June 6 marks the 76th anniversary of the D-Day landings in 1944 during the Second World War. Canadian troops were assigned the June Beach objective as part of Operation Overlord – the allied invasion of Nazi-controlled Europe.

Juno Beach, 1944

The Canadian troops stormed ashore at Juno Beach in the face of fierce opposition from German troops. Soldiers raced across the wide-open beaches swept with machine gun fire. Amidst fierce fighting, Canadians fought their way into the towns of Bernières, Courseulles and St. Aubin, and then advanced inland, securing a critical bridgehead for the allied invasion. The victory was a turning point in the Second World War.

Canadian advancing on Juno Beach, 1944

14,000 Canadians landed at Juno Beach; in the days that followed they displayed tremendous courage, determination and self-sacrifice. 574 Canadian soldiers were wounded and 340 killed that day, including 9 soldiers from historic Mississauga. British Historian John Keegan stated: “At the end of the day, its forward elements stood deeper into France than those of any other division. The opposition the Canadians faced was stronger than that of any other beach save Omaha. That was an accomplishment in which the whole nation could take considerable pride.”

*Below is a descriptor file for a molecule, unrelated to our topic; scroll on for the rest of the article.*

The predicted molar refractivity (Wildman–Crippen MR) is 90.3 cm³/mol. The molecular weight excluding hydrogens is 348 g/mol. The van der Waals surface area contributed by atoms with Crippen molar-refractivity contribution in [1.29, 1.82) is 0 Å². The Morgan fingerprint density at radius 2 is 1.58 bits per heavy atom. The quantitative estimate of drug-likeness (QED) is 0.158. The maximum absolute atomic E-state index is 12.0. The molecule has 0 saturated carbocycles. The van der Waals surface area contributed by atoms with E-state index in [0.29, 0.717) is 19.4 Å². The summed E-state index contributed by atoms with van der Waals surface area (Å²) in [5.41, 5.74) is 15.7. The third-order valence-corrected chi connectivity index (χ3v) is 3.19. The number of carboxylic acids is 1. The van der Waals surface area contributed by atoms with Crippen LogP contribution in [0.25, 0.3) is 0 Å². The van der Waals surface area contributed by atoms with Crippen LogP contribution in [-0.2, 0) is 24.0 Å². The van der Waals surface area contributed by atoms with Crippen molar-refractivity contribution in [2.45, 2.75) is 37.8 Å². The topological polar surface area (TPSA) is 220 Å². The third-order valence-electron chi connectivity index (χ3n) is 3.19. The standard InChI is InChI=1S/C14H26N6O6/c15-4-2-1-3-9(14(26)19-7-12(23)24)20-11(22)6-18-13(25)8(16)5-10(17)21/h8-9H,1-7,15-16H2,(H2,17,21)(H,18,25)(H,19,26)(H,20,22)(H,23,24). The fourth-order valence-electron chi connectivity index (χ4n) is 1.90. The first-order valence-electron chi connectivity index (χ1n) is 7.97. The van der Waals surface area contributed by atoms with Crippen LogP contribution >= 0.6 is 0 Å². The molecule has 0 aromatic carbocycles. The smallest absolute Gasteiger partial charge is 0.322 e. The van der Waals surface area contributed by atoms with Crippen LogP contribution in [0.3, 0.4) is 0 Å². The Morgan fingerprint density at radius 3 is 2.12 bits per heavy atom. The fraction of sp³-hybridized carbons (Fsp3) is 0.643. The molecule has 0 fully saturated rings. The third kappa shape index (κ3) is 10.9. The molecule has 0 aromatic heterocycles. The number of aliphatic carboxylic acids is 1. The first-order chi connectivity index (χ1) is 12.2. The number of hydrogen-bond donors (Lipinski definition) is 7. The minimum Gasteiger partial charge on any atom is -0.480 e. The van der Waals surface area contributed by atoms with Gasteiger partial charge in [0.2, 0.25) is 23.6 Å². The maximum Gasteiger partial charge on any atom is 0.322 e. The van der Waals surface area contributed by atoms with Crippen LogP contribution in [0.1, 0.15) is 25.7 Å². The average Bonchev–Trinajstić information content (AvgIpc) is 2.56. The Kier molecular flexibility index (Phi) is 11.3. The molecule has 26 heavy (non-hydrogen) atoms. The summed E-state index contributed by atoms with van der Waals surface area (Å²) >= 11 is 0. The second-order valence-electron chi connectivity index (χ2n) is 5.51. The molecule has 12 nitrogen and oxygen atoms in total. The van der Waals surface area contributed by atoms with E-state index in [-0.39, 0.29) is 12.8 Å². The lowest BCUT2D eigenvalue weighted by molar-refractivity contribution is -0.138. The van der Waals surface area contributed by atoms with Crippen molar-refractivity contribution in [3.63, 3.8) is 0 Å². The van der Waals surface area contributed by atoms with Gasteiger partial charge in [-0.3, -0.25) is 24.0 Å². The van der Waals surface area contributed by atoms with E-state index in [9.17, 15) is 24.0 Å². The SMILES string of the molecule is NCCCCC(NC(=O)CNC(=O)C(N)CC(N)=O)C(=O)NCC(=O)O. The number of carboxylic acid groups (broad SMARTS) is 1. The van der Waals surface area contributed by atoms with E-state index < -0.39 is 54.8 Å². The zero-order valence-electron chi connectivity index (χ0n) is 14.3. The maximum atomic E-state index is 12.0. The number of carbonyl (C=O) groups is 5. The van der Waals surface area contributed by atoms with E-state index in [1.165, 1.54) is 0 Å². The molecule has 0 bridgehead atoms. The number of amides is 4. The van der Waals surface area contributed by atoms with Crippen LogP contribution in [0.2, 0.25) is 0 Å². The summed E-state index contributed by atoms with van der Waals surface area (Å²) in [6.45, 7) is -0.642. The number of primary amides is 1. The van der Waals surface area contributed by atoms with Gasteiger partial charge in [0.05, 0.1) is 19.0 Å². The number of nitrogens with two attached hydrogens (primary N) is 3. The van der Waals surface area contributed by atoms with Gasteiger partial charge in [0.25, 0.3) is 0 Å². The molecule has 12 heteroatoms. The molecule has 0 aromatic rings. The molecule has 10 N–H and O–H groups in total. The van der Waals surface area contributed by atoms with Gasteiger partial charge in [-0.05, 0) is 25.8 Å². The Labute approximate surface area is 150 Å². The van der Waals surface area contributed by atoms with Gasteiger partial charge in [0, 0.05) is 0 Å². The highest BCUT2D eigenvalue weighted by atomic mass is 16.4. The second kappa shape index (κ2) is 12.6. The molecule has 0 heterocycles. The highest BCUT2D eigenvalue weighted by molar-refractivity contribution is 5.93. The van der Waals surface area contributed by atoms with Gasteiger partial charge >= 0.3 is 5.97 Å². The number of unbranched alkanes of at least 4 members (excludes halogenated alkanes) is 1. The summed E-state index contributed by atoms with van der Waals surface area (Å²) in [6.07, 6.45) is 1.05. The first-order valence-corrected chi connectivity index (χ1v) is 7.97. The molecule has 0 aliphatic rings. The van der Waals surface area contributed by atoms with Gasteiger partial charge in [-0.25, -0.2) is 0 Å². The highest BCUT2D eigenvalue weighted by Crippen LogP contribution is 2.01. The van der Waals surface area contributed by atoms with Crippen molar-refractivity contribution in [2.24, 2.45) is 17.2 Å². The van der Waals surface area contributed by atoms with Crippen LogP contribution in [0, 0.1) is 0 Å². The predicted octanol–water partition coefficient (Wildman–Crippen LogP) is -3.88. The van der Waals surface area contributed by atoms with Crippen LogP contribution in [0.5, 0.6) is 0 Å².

Those from historic Mississauga who lost their lives at Juno Beach include Private Howard Rex Arthur, Gunner Cyril De-Lisle Askin, Lieutenant Norman Harold Victor Brown, Rifleman Allan Murray Cheeseman, Lieutenant Charles William Cooper, Rifleman Michael Costello, Rifleman Albert E. Crocker, Private Wallace Cameron Pickering and Flying Officer Philip Nairn Thompson Van Alstyne.

We remember their brave service.

Gravestone for Lieutenant Norman Harold Victor Brown
Lieutenant Norman Harold Victor Brown
Gunner Cyril De-Lisle Askin
Lieutenant Charles William Cooper
Rifleman Allan Murray Cheeseman